Introverts in the Church: Finding Our Place in an Extroverted Culture, by Adam McHugh
Adam McHugh has become a big name in the "introverted evangelical" world recently, beginning with the release of this book. He also launched a now-almost-ended blog, called Introverted Church, and in the last couple of years has done a lot to advocate for the "rights of the introverts".
McHugh's thesis is basically that church - and by "church" he most especially means "American evangelicalism" - is designed for and well-suited to the extroverts of the world. Whether it's expectations about how to "witness" or how excited one should be in worship or how many committees one should belong to, or whatever, the unspoken rule seems to be that "good" Christians are extroverts.
This, of course, denies the experience of many a Christian over hundreds and thousands of years, up to and including Jesus, who often "went off by himself to pray". (And no, I'm not saying Jesus was a Christian. Work with me, here.) It is interesting to notice the near-total-absence in Evangelical circles of anything approaching contemplative spirituality, or even much of a respect for those who are, by nature, just not as loud and excited as everybody else. As a former pastor of mine once said, "When there's silence in church, all the Catholics pray and all the Protestants wonder who missed their cue." Now, there's a few of us sacramental Protestants...or, um, Evangelical Catholics, hanging around who would love for a little more reverent, contemplative silence now and again. But broadly speaking, my pastor is right, and so is McHugh.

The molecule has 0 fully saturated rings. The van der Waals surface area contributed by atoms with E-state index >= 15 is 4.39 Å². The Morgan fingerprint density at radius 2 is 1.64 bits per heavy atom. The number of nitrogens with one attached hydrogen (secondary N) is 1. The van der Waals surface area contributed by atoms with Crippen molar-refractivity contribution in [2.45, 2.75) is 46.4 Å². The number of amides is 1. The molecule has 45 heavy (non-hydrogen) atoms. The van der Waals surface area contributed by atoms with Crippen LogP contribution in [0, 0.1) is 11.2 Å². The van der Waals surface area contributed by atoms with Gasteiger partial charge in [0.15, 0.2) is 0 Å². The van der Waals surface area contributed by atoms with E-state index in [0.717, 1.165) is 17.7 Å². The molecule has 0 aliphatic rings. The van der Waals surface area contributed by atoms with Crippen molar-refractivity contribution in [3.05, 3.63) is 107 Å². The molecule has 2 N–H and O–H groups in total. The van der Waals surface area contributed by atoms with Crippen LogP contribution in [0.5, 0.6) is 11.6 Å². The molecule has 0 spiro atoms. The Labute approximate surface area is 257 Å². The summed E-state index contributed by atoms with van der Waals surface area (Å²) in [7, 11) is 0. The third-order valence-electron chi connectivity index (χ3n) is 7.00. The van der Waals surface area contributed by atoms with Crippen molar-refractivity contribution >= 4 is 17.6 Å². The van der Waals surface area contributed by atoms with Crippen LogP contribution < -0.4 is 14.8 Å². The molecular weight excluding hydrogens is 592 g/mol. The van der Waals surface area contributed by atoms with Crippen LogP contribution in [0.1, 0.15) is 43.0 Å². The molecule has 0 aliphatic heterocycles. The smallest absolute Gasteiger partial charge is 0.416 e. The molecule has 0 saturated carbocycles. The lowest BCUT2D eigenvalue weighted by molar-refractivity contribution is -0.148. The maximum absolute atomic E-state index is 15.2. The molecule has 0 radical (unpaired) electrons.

This is a really good book, particularly for those who are new to the world of introversion - either having just identified as an introvert, or just learning to understand those who are. I think if you're fairly well situated in your introversion and know how to "be" in church or advocate for yourself, this maybe comes across as a little basic. But if you lead a congregation - or just belong to one - that implicitly or explicitly values extroversion over introversion, this might be a good wakeup call to start noticing and supporting the people who have a rock-solid faith but aren't called to the Susie Christian Evangelism Committee.